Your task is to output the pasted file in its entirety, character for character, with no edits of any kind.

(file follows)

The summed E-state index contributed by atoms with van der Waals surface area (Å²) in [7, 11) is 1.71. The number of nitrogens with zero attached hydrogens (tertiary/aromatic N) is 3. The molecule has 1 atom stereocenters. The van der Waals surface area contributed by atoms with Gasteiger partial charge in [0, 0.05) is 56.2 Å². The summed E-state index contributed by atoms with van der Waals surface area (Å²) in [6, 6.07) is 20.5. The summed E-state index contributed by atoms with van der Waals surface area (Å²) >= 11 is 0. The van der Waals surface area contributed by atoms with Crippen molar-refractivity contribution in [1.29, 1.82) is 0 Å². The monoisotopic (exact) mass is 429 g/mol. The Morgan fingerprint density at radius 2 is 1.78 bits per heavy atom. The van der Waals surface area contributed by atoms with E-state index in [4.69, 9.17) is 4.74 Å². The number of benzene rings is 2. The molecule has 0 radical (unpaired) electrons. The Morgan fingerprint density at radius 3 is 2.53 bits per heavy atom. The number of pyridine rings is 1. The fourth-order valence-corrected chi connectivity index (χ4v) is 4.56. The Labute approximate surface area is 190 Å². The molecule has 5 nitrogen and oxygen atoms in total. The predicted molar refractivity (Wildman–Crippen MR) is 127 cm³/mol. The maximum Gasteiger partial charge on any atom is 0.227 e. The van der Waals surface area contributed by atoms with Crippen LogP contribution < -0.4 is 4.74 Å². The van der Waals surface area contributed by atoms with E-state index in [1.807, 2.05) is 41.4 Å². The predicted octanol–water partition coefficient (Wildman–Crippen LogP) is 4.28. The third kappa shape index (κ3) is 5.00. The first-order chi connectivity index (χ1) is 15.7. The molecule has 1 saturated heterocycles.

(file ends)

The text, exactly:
The summed E-state index contributed by atoms with van der Waals surface area (Å²) in [7, 11) is 1.71. The number of nitrogens with zero attached hydrogens (tertiary/aromatic N) is 3. The molecule has 1 atom stereocenters. The van der Waals surface area contributed by atoms with Gasteiger partial charge in [0, 0.05) is 56.2 Å². The summed E-state index contributed by atoms with van der Waals surface area (Å²) in [6, 6.07) is 20.5. The summed E-state index contributed by atoms with van der Waals surface area (Å²) >= 11 is 0. The van der Waals surface area contributed by atoms with Crippen molar-refractivity contribution in [1.29, 1.82) is 0 Å². The monoisotopic (exact) mass is 429 g/mol. The Morgan fingerprint density at radius 2 is 1.78 bits per heavy atom. The van der Waals surface area contributed by atoms with E-state index in [4.69, 9.17) is 4.74 Å². The number of benzene rings is 2. The molecule has 0 radical (unpaired) electrons. The Morgan fingerprint density at radius 3 is 2.53 bits per heavy atom. The number of pyridine rings is 1. The fourth-order valence-corrected chi connectivity index (χ4v) is 4.56. The Labute approximate surface area is 190 Å². The molecule has 5 nitrogen and oxygen atoms in total. The predicted molar refractivity (Wildman–Crippen MR) is 127 cm³/mol. The maximum Gasteiger partial charge on any atom is 0.227 e. The van der Waals surface area contributed by atoms with Crippen LogP contribution < -0.4 is 4.74 Å². The van der Waals surface area contributed by atoms with E-state index in [1.807, 2.05) is 41.4 Å². The predicted octanol–water partition coefficient (Wildman–Crippen LogP) is 4.28. The third kappa shape index (κ3) is 5.00. The first-order chi connectivity index (χ1) is 15.7. The molecule has 1 saturated heterocycles.